PACNS is one of the rare causes of ischemic stroke in young adults.9,20–25 A pre-eminent medium to small artery distribution resulting in multiterritorial ischemic lesions, more often bilateral and in the anterior circulation, was found in more than half of our sample. More than 75% of the patients with this pattern had associated arterial lesions suggestive of vasculitis and 70% had leptomeningeal enhancement, an established feature of PACNS.26 A combination of these features provides strong arguments for positive diagnosis in clinically suspicious PACNS.
Moreover, the absence of difference between biopsy- and DSA-diagnosed PACNS with regards to ischemic patterns is a strong incentive not to discard this diagnosis before a complete work-up, even when the patients do not show DSA findings compatible with angiitis (Table IV in the online-only Data Supplement).
We found a high prevalence of hemorrhagic transformations of ischemic lesions (57%) and a prevalence of deemed spontaneous hemorrhage without underlying visible infarct of comparable magnitude to previous reports.6,27 The pathophysiology of parenchymal bleeds in PACNS is not well understood, but this finding is of interest for its relatively higher specificity. A previous report showed an association between hemorrhagic manifestations of PACNS and necrotizing pattern on pathology27 that could not be replicated in our sample, even when investigating hemorrhagic transformations of infarcts and hemorrhages without visible infarcts, separately. The pathophysiology of hemorrhage in PACNS has been suggested to be the result of vessels’ weakening, secondary to the vasculitis process itself.27 Our results may suggest, however, that there might be an entanglement between the inflammatory arterial wall lesion and the consequences of ischemia-reperfusion secondary to vessel stenosis as elaborated in a recent report.28 Longitudinal follow-up of brain imaging might help to address this question in future studies. Of note, we did not find any difference in the clinical imaging patterns of patients with hemorrhagic versus nonhemorrhagic presentations of PACNS.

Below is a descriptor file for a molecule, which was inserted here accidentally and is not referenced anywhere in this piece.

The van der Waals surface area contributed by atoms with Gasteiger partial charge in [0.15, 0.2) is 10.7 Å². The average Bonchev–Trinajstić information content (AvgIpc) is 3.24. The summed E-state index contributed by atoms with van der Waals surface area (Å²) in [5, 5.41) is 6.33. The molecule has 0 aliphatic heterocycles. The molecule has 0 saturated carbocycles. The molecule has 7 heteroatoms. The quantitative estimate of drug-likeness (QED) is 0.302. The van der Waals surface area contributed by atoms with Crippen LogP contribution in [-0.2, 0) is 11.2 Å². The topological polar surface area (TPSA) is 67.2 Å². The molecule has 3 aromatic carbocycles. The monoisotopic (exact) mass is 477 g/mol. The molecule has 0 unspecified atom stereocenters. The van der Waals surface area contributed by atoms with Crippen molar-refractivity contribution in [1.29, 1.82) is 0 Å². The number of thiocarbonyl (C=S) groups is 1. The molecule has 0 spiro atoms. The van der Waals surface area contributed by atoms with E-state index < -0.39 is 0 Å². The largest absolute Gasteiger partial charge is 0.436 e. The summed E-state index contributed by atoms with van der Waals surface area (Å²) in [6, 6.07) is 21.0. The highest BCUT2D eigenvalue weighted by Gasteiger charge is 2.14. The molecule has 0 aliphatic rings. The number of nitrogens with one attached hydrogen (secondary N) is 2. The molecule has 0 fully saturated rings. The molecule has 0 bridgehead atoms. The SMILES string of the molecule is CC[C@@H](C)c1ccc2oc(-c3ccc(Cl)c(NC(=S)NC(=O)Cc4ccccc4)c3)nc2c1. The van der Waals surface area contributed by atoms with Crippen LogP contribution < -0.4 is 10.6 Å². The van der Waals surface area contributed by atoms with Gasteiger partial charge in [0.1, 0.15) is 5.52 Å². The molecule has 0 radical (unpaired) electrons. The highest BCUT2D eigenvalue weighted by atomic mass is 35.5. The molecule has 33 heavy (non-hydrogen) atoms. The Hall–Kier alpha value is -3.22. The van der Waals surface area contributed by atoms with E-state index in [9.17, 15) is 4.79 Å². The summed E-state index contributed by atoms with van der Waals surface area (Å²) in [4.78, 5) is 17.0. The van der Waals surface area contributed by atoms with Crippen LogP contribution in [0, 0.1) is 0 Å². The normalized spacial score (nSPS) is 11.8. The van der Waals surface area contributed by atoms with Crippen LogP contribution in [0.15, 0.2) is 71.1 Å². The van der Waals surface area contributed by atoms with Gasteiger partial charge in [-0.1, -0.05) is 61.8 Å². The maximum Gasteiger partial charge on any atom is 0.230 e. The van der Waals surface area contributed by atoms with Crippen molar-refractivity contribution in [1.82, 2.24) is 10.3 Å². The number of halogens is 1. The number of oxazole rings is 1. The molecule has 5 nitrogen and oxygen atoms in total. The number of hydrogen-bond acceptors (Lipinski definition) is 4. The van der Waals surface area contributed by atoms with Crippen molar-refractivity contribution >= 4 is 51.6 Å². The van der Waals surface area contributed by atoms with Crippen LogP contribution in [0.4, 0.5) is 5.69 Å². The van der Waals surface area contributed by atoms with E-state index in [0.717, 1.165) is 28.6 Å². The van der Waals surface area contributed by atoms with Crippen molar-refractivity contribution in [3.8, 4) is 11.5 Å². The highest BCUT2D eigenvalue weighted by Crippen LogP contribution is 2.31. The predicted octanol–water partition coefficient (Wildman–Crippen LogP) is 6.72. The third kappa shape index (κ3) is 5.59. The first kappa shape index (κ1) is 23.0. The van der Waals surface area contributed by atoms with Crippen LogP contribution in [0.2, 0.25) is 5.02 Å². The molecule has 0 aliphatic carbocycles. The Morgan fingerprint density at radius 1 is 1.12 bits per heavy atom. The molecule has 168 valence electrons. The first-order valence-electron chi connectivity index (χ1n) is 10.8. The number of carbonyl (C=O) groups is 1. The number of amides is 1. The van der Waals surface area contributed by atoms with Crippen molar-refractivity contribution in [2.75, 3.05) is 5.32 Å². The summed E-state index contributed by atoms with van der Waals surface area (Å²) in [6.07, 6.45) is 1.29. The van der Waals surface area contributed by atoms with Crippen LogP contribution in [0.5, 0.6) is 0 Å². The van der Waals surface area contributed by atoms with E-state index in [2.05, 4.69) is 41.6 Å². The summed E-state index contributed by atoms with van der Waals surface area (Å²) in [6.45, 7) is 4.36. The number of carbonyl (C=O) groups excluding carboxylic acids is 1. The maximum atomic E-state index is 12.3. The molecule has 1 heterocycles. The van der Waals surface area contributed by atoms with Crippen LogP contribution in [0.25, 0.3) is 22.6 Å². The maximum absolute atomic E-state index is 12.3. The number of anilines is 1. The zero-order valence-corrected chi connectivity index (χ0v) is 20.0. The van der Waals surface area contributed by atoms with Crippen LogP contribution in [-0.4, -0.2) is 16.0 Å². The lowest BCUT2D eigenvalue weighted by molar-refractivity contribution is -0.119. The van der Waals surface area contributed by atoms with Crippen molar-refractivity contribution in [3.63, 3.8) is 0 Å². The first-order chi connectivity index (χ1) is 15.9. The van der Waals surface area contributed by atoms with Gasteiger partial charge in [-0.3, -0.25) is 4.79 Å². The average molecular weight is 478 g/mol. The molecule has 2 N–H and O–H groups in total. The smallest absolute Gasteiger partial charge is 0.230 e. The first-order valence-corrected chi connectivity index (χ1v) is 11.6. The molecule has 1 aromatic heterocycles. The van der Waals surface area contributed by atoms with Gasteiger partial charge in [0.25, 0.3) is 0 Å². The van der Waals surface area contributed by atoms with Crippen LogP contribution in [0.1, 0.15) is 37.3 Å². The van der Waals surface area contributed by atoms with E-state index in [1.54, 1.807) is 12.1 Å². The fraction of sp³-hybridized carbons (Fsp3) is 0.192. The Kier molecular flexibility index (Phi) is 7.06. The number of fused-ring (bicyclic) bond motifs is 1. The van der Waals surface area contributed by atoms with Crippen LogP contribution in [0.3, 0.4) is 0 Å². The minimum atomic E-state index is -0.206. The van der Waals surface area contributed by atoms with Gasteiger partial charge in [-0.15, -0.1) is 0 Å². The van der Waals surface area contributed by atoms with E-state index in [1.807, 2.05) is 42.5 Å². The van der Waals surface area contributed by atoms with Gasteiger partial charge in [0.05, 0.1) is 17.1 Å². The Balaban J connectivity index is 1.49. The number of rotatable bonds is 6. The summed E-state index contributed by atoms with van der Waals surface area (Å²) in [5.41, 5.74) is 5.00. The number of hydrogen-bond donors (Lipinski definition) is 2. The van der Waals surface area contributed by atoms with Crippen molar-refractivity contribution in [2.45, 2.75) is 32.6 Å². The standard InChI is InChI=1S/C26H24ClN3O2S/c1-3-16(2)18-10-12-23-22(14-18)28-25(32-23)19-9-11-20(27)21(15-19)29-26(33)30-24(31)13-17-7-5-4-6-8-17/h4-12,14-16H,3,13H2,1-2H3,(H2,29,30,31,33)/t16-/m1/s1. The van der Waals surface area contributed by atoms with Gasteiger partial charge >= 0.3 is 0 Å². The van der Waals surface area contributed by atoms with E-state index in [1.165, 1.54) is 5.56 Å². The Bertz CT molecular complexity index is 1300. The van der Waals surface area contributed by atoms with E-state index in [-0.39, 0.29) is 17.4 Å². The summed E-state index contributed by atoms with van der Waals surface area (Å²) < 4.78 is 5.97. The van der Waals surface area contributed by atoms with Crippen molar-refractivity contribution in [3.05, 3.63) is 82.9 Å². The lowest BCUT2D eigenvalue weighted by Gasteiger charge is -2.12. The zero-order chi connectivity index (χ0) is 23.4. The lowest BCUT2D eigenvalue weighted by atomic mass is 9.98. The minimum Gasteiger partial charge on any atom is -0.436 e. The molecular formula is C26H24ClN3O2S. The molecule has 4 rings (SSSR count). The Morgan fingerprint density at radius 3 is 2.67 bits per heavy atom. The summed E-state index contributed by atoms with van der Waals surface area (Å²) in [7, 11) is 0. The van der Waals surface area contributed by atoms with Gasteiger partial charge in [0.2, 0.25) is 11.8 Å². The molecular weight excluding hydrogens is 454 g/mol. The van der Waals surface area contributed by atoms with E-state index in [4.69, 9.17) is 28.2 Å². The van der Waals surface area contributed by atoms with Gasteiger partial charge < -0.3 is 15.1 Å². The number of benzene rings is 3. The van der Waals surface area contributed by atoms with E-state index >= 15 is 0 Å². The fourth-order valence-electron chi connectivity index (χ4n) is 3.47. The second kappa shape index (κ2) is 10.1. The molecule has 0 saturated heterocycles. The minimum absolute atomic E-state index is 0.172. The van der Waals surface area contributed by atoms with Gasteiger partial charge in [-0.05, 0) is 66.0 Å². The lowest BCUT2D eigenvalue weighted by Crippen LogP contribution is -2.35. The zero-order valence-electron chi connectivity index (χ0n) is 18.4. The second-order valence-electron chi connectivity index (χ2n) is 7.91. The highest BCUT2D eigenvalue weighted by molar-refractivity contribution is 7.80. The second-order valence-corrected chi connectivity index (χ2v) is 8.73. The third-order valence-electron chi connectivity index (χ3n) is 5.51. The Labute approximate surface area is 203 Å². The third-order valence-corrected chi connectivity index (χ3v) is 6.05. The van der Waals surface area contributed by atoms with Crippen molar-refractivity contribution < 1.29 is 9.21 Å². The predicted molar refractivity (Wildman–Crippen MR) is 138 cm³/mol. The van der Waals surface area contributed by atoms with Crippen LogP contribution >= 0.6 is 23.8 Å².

In our sample, one quarter of the patients presented acute convexity SAH, a rate of comparable magnitude to those found in the large published series of patients with RCVS,29,30 one of the key differential diagnoses of PACNS. The presence of convexity SAH does not seem to be less prevalent in PACNS and would not be helpful in discriminating these conditions; however, among patients with convexity SAH, 9of 12 also demonstrated leptomeningeal enhancement, a feature that has not been described in patients with RCVS.6
Of note, the frequency of this finding in our sample is higher than previously reported in another large PACNS cohort,27 as well as in a recent comparative report of PACNS and RCVS patients.6 It might be explained by the systematic assessment of our patients with MRI, known to be more sensitive to SAH than computed tomography,31 and by the analysis of initial presentation imaging only. In both conditions, the mechanism by which blood oozes into the subarachnoid space is not well understood.27,32 Furthermore, in those patients with DSA positive/cerebrospinal fluid negative, and in the absence/normality of brain biopsy, the certainty in the diagnosis of PACNS is lower, with the risk of misclassifying atypical differential diagnoses as PACNS.1 A recent report has shown that cerebrospinal fluid was less frequently abnormal in PACNS patients with large-/medium-sized vessel involvement.33 We made every effort to discriminate PACNS patients from those with differential diagnoses and included them based on an extensive corpus of positive clinical imaging arguments (including the non- or pauci-evolutivity of vascular lesions after ≥6 months of follow-up), and each case was collectively reviewed by a college of experts before inclusion. Nonetheless, we acknowledge that we may have misclassified patients with atypical RCVS.